Empresas y finanzas

SolarWorld's Asbeck says Opel offer still stands

By Erik Kirschbaum

FREIBERG, Germany (Reuters) - SOLARWORLD (SWV.XE)is still "seriously interested" in acquiring the German unit of General Motors, Adam Opel, and has received favorable reactions from inside the firm in Germany, SolarWorld's chief executive said.

Frank Asbeck told a small group of journalists during a tour of the fast-growing SolarWorld plant in the eastern town of Freiberg on Thursday Opel is the "gem" in GM and his 1 billion euro ($1.3 billion) offer was still valid despite being snubbed.

"We want it, our offer is still pending," Asbeck said. "The mental trauma (at GM) is evidently still too great for now."

Asbeck said he had since been informally approached by Opel managers, union leaders and officials from the works council.

"I've been contacted from people inside the management, the union and works council and they all said in essence 'hey, that was a super offer and we'd like to get back to you'."

Asbeck shocked markets on November 19 when he announced plans to bid for the Opel, vowing to turn the automaker into Europe's first "green" car company. But GM, itself seeking a multibillion dollar bailout from the U.S. government, was dismissive.

SolarWorld said the offer was conditional on a complete separation of Opel from its parent company and on state guarantees from the German government.

A spokeswoman for GM Europe said Opel was not for sale.


SolarWorld's move came after Opel announced it was seeking 1 billion euros in aid from the German government because its financial situation was threatened by its U.S. parent's woes.

"We want to stir some new thinking in the automobile industry," said Asbeck, who repeatedly praised Opel's research and development center in Russelsheim for its work on the Volt, hybrids and extended range vehicles.

"At some point there will only be sun-motive vehicles. At some point there will only be renewables as an energy source. It's open to debate if that day is 30 or 40 or 50 years away. But fossil fuels will be gone in the foreseeable future.

"And that's why we made the offer for Opel. They've got 6,000 engineers who are more or less 'captive' in Russelsheim. They've got great concepts that aren't being implemented.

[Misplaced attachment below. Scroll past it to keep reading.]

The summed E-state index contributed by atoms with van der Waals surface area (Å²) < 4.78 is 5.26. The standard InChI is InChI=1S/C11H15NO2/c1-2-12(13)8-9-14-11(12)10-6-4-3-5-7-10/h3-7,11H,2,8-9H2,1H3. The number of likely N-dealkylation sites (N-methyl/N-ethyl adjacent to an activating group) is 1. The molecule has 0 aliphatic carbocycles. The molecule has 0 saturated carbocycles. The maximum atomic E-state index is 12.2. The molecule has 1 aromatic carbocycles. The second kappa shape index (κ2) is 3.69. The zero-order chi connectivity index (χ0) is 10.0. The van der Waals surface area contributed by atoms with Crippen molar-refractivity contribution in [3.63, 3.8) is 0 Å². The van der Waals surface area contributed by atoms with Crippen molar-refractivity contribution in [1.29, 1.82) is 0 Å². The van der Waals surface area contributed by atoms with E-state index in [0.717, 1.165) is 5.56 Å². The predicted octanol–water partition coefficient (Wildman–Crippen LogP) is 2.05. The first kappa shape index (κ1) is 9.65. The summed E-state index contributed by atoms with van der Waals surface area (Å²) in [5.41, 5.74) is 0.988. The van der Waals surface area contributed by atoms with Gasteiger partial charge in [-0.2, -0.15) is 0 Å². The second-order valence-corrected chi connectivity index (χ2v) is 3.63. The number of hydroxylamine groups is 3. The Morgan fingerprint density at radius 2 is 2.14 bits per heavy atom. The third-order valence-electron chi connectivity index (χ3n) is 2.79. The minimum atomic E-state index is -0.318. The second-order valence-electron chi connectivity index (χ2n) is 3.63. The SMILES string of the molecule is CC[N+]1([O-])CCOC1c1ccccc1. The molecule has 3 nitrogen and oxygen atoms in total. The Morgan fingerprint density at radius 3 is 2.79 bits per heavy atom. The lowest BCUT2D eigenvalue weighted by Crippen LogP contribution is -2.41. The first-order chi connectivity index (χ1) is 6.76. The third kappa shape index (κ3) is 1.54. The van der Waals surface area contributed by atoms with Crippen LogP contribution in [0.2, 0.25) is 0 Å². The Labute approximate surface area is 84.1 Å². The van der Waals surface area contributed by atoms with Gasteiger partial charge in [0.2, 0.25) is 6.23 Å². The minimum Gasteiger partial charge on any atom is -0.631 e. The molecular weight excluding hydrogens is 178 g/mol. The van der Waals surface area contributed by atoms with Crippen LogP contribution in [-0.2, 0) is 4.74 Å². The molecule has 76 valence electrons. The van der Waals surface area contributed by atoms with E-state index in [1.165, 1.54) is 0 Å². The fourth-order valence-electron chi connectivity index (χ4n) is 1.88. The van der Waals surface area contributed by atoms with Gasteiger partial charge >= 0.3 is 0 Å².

"We know what we want. We want to steer Opel in the right direction -- away from fossil fuels," he said. Asbeck said that if he controlled Opel he would move the carmaker away from fossil fuels into renewables in annual 5-percent steps.

"We can envision that happening and got strong support from many of those involved on the inside. It wasn't a 'gag offer' by any means. Opel can still be saved. And it can still be saved in three months. But at some point it can't be saved anymore."

SolarWorld's had plunged 19 percent to 13.25 euros on November 19. Asbeck said he would invest 250 millions in cash and had backing from a "large German bank" for 750 million euros.

Asbeck, a major SolarWorld shareholder himself, said he wasn't worried about the share price plunge. Analysts had taken a skeptical view of his Opel bid. Asbeck said he believed it was primarily institutional investors who sold their holdings.

"There are quite simply some people without a vision for the future and they sold their shares to allow others with more courage and vision buy the shares at a lower price," he said.

As far as SolarWorld's core business is concerned, Asbeck said he was extremely optimistic about the future and the firm was not being hurt at all by the global financial crisis.

"We're not feeling any recession at all," he said.

He said he expects photovoltaic business to surge when grid- parity is reached in the next few years and is extremely bullish about fast-growing U.S. business, where President-elect Barack Obama has pledged to invest in renewables.

"Once there is grid parity, once the price for solar power is the same as the power (from the utilities) you get from the socket in the wall, the demand for photovoltaic will be unlimited," he said.

He said he expected a 10-fold growth in the next 10 years.